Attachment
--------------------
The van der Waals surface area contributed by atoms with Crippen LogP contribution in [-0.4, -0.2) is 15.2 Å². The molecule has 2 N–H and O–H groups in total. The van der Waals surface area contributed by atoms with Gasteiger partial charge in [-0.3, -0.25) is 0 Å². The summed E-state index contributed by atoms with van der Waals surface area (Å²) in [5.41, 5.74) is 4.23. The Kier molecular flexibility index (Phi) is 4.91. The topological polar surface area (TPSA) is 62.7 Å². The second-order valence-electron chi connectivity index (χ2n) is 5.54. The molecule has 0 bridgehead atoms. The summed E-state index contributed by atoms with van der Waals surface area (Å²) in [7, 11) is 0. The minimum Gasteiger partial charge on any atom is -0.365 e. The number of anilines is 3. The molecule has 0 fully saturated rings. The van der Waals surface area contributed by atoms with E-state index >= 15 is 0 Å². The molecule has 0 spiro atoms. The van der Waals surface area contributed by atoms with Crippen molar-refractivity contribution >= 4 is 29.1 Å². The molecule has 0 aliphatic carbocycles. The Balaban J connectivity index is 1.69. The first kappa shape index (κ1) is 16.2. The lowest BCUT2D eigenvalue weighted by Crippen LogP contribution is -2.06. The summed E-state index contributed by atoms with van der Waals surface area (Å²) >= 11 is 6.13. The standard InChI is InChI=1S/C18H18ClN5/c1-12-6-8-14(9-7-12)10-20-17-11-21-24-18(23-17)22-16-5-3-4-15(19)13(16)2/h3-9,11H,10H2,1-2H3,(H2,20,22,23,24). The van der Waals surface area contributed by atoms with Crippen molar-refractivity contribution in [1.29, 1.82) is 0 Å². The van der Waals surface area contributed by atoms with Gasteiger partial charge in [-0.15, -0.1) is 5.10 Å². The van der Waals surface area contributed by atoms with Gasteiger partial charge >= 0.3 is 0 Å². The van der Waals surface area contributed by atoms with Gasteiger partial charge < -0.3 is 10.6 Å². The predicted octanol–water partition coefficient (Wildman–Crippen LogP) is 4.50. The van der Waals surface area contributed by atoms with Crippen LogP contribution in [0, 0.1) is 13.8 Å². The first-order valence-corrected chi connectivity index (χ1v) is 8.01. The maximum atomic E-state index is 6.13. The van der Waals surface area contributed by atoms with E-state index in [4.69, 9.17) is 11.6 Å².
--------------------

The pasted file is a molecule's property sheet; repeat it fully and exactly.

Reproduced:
The van der Waals surface area contributed by atoms with Crippen LogP contribution in [-0.4, -0.2) is 15.2 Å². The molecule has 2 N–H and O–H groups in total. The van der Waals surface area contributed by atoms with Gasteiger partial charge in [-0.3, -0.25) is 0 Å². The summed E-state index contributed by atoms with van der Waals surface area (Å²) in [5.41, 5.74) is 4.23. The Kier molecular flexibility index (Phi) is 4.91. The topological polar surface area (TPSA) is 62.7 Å². The second-order valence-electron chi connectivity index (χ2n) is 5.54. The molecule has 0 bridgehead atoms. The summed E-state index contributed by atoms with van der Waals surface area (Å²) in [7, 11) is 0. The minimum Gasteiger partial charge on any atom is -0.365 e. The number of anilines is 3. The molecule has 0 fully saturated rings. The van der Waals surface area contributed by atoms with E-state index >= 15 is 0 Å². The molecule has 0 spiro atoms. The van der Waals surface area contributed by atoms with Crippen molar-refractivity contribution >= 4 is 29.1 Å². The molecule has 0 aliphatic carbocycles. The Balaban J connectivity index is 1.69. The first kappa shape index (κ1) is 16.2. The lowest BCUT2D eigenvalue weighted by Crippen LogP contribution is -2.06. The summed E-state index contributed by atoms with van der Waals surface area (Å²) >= 11 is 6.13. The standard InChI is InChI=1S/C18H18ClN5/c1-12-6-8-14(9-7-12)10-20-17-11-21-24-18(23-17)22-16-5-3-4-15(19)13(16)2/h3-9,11H,10H2,1-2H3,(H2,20,22,23,24). The van der Waals surface area contributed by atoms with Crippen molar-refractivity contribution in [1.29, 1.82) is 0 Å². The van der Waals surface area contributed by atoms with Gasteiger partial charge in [-0.15, -0.1) is 5.10 Å². The van der Waals surface area contributed by atoms with Gasteiger partial charge >= 0.3 is 0 Å². The van der Waals surface area contributed by atoms with Gasteiger partial charge < -0.3 is 10.6 Å². The predicted octanol–water partition coefficient (Wildman–Crippen LogP) is 4.50. The van der Waals surface area contributed by atoms with Crippen LogP contribution in [0, 0.1) is 13.8 Å². The first-order valence-corrected chi connectivity index (χ1v) is 8.01. The maximum atomic E-state index is 6.13. The van der Waals surface area contributed by atoms with E-state index in [4.69, 9.17) is 11.6 Å².